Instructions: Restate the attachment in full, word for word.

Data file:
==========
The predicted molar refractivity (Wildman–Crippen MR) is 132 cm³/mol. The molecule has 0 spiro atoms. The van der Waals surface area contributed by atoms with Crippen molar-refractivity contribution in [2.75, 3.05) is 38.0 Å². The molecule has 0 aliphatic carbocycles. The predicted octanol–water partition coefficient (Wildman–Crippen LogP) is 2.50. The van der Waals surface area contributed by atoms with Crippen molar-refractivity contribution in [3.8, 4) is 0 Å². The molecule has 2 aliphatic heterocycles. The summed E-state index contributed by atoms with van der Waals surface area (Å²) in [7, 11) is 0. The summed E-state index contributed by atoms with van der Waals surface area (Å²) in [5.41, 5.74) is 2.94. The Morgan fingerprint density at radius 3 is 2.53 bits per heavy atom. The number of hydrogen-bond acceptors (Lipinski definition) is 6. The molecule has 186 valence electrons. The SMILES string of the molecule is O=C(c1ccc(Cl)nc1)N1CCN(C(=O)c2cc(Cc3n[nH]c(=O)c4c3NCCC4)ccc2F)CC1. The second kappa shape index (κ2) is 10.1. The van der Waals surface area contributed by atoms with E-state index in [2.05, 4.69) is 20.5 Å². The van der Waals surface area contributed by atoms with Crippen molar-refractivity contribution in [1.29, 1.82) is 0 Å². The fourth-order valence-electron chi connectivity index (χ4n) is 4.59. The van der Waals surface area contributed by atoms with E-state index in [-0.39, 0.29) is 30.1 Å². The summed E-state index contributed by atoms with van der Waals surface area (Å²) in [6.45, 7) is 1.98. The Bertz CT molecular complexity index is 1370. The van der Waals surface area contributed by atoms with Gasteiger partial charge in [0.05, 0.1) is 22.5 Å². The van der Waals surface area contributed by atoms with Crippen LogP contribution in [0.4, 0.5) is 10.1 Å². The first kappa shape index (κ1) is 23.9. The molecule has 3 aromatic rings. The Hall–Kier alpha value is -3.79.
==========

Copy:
The predicted molar refractivity (Wildman–Crippen MR) is 132 cm³/mol. The molecule has 0 spiro atoms. The van der Waals surface area contributed by atoms with Crippen molar-refractivity contribution in [2.75, 3.05) is 38.0 Å². The molecule has 0 aliphatic carbocycles. The predicted octanol–water partition coefficient (Wildman–Crippen LogP) is 2.50. The van der Waals surface area contributed by atoms with Crippen molar-refractivity contribution in [3.8, 4) is 0 Å². The molecule has 2 aliphatic heterocycles. The summed E-state index contributed by atoms with van der Waals surface area (Å²) in [7, 11) is 0. The summed E-state index contributed by atoms with van der Waals surface area (Å²) in [5.41, 5.74) is 2.94. The Morgan fingerprint density at radius 3 is 2.53 bits per heavy atom. The number of hydrogen-bond acceptors (Lipinski definition) is 6. The molecule has 186 valence electrons. The SMILES string of the molecule is O=C(c1ccc(Cl)nc1)N1CCN(C(=O)c2cc(Cc3n[nH]c(=O)c4c3NCCC4)ccc2F)CC1. The second kappa shape index (κ2) is 10.1. The van der Waals surface area contributed by atoms with E-state index in [2.05, 4.69) is 20.5 Å². The van der Waals surface area contributed by atoms with Crippen molar-refractivity contribution in [1.29, 1.82) is 0 Å². The fourth-order valence-electron chi connectivity index (χ4n) is 4.59. The van der Waals surface area contributed by atoms with E-state index in [-0.39, 0.29) is 30.1 Å². The summed E-state index contributed by atoms with van der Waals surface area (Å²) in [6.45, 7) is 1.98. The Bertz CT molecular complexity index is 1370. The van der Waals surface area contributed by atoms with Gasteiger partial charge in [0.05, 0.1) is 22.5 Å². The van der Waals surface area contributed by atoms with Crippen LogP contribution in [0.4, 0.5) is 10.1 Å². The first kappa shape index (κ1) is 23.9. The molecule has 3 aromatic rings. The Hall–Kier alpha value is -3.79.